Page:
Finding ZERO: When No News is Bad News Public Deposited

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Last Modified
  • March 20, 2019
Creator
  • Park, Hyungshin
    • Affiliation: Kenan-Flagler Business School
Abstract
  • The greater frequency of positive relative to negative earnings surprise in the distribution of analysts' forecast-based earnings surprises is well known. If the market anticipates the propensity of managers to generate positive surprises by biasing earnings or forecasts, then some of the common assumptions made in the information content studies are violated. In this paper I provide a rational framework that predicts and empirical tests that document that zero earnings surprises produce significantly negative stock price reactions, on average, and increasingly negative a firm's ex ante probability of generating a positive earnings surprise. If the greater frequency of positive than negative earnings surprises in typical earnings surprise distributions is attributable to bias, then a rational market framework also predicts that the slope coefficient and the y-intercept in abnormal return-earnings surprise regressions will be negatively correlated; a result that I also confirm in my empirical tests. These results have important implications for studies that examine the stock price effect of earnings surprises that meet or fail to meet hypothesized "bright lines" when empirical tests involve comparing CARs or ERCs for observations to the left and right of the bright line. Specifically, if such tests do not take into account the ex ante probability of positive earnings surprise inferences can be confounded. I review a selection of studies that conclude that there are asymmetric market responses around hypothesized bright lines and demonstrate how inferences drawn from announcement abnormal returns and earnings response coefficients can be altered by controlling for the propensity for firms to generate positive surprises.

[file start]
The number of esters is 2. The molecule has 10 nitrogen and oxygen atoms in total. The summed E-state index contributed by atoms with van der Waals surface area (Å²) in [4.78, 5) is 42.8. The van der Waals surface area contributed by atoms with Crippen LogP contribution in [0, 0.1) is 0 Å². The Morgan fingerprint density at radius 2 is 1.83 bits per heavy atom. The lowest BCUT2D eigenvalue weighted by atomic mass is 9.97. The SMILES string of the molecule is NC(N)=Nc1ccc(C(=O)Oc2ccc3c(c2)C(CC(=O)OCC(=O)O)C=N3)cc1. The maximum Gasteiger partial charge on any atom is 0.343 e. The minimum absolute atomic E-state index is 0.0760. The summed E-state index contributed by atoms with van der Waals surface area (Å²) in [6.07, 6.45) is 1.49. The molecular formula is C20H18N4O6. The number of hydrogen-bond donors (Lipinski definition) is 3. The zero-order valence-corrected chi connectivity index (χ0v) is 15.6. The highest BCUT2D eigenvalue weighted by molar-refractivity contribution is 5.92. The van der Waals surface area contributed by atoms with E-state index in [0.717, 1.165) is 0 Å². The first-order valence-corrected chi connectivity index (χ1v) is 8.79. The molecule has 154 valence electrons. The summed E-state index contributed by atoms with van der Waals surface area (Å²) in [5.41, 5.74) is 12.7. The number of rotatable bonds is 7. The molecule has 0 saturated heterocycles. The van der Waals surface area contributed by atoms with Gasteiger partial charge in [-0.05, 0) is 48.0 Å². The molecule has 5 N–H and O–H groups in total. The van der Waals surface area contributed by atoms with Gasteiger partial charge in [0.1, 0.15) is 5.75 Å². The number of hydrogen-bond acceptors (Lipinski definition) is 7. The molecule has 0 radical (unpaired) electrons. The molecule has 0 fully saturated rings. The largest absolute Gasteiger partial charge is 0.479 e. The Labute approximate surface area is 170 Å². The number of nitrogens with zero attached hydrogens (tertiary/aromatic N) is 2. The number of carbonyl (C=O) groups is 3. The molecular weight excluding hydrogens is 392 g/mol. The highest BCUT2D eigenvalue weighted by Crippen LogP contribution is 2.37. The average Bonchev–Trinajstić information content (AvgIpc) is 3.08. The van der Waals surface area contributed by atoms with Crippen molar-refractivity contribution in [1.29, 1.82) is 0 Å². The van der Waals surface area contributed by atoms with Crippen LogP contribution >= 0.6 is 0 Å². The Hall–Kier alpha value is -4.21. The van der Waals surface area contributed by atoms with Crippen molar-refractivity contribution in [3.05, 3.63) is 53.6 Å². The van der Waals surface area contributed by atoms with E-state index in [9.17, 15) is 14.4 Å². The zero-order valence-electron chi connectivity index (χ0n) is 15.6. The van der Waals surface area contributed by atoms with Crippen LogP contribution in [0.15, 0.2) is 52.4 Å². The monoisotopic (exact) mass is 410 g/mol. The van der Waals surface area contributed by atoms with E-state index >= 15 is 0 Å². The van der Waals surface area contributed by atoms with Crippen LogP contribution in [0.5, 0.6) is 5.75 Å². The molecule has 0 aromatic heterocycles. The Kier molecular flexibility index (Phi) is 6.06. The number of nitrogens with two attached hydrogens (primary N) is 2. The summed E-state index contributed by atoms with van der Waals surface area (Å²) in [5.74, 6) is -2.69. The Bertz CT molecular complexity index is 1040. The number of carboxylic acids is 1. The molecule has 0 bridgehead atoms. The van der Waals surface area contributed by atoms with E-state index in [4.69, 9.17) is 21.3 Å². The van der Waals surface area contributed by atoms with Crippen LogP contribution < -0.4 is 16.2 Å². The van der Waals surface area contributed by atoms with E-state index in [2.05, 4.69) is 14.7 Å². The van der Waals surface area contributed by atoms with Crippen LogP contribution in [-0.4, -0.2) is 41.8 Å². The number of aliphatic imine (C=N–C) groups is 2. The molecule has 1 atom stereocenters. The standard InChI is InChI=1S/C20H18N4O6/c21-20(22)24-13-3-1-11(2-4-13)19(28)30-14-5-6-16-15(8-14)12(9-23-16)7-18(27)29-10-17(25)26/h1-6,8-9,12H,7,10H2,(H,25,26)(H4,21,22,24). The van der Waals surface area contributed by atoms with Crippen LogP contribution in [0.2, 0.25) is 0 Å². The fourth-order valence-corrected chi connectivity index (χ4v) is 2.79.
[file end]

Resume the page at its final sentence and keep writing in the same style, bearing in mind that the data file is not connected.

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  • In Copyright
Advisor
  • Abarbanell, Jeffery
  • Lang, Mark
  • Indjejikian, Raffi
  • Bushman, Robert
  • Landsman, Wayne
Degree
  • Doctor of Philosophy
Degree granting institution
  • University of North Carolina at Chapel Hill Graduate School
Graduation year
  • 2010
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  • This item is restricted from public view for 1 year after publication.
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